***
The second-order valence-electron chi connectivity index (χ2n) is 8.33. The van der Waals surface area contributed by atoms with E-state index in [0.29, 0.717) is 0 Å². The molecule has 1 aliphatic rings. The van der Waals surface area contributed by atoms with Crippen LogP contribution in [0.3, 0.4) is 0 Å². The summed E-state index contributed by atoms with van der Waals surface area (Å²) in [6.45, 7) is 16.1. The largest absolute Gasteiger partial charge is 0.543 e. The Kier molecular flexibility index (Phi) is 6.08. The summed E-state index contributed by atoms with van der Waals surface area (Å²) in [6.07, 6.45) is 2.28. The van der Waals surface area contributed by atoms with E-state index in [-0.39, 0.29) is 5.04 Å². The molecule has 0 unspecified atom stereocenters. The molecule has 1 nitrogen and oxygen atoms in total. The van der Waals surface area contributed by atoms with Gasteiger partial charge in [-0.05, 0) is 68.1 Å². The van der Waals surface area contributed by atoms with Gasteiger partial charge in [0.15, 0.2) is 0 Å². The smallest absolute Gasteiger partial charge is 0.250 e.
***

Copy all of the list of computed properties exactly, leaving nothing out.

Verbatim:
The second-order valence-electron chi connectivity index (χ2n) is 8.33. The van der Waals surface area contributed by atoms with E-state index in [0.29, 0.717) is 0 Å². The molecule has 1 aliphatic rings. The van der Waals surface area contributed by atoms with Crippen LogP contribution in [0.3, 0.4) is 0 Å². The summed E-state index contributed by atoms with van der Waals surface area (Å²) in [6.45, 7) is 16.1. The largest absolute Gasteiger partial charge is 0.543 e. The Kier molecular flexibility index (Phi) is 6.08. The summed E-state index contributed by atoms with van der Waals surface area (Å²) in [6.07, 6.45) is 2.28. The van der Waals surface area contributed by atoms with E-state index in [-0.39, 0.29) is 5.04 Å². The molecule has 0 unspecified atom stereocenters. The molecule has 1 nitrogen and oxygen atoms in total. The van der Waals surface area contributed by atoms with Gasteiger partial charge in [-0.05, 0) is 68.1 Å². The van der Waals surface area contributed by atoms with Gasteiger partial charge in [0.15, 0.2) is 0 Å². The smallest absolute Gasteiger partial charge is 0.250 e.